4 Artificial Intelligence Advancements We Probably Don’t Need

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by Rori Lynn & Christian Markle

It’s been said before that no technology is inherently evil. Or good. Or neutral. Jesus, what the hell is it then?

We guess it’s more so what humans do with it. You know, like how one minute some guy is revolutionizing physics itself and the next we’re using his new equation to build terrifying weapons. Usually, people have good intentions when building something awesome. Other times, it’s a head-scratcher.


Artificially Intelligent Soldier Robots

In news that will surprise exactly no one, but terrify absolutely everyone, Russia is in the process of creating artificially intelligent robot soldiers right now. Of course, they say they’re not – supposedly, their new Final Experimental Demonstration Object Research robot is being developed to embark on an unmanned space mission in a couple of years. So they’re just, you know, teaching it how to make decisions in a variety of situations.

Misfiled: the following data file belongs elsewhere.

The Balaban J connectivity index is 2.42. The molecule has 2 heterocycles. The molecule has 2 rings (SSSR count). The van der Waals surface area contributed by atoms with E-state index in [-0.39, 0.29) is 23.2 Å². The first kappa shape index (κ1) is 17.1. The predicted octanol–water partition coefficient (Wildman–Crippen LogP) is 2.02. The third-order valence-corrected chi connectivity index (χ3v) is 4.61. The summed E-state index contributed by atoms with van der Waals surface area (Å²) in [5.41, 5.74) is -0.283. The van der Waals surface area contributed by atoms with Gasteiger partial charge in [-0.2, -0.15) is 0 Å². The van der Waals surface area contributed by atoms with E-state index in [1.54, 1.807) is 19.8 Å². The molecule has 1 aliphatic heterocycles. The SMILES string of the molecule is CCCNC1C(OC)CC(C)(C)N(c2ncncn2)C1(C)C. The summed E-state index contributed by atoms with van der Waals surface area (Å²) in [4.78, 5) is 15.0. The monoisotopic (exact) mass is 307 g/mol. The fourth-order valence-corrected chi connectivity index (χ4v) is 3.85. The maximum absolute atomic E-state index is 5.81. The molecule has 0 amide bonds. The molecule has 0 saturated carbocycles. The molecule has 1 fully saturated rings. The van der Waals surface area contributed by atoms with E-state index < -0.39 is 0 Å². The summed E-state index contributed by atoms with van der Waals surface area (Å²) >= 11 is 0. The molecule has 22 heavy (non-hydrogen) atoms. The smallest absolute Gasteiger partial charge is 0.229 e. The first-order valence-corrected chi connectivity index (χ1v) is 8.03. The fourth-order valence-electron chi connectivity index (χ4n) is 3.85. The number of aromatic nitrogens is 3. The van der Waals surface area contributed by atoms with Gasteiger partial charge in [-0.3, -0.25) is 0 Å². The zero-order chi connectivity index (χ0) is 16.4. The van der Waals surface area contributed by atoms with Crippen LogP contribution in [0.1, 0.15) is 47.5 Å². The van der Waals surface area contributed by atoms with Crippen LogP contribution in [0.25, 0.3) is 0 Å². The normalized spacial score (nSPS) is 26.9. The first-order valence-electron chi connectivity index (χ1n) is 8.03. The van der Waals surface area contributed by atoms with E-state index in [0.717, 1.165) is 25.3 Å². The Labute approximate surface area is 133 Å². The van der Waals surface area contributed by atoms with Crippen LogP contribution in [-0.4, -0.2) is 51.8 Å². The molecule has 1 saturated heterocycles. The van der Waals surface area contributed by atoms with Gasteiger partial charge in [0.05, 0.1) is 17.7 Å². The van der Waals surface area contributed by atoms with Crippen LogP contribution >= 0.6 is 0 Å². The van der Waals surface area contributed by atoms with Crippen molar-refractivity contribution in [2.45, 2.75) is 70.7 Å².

Like ... how to shoot guns at targets. Wait, what?


Look, we’re no experts on space exploration, but we’re pretty sure that dual-wielding pistols or operating a military-style vehicle aren’t typical subjects in astronaut school. Plus, it’s not like Russia hasn’t been working on autonomous weapons for some time – its “neural net” system can apparently determine what to shoot without any human intervention whatsoever.

OK, so maybe FEDOR really is just for a space mission, and maybe Russia’s claims about the capabilities of their AI weaponry are exaggerated, or simply untrue. But artificial intelligence on the battlefield isn’t just a Russian thing – the subject apparently warrants its own “Artificial intelligence arms race” page on Wikipedia these days. You may not hear that on the news, but it’s happening, so it’s probably just a matter of time before Skynet takes over.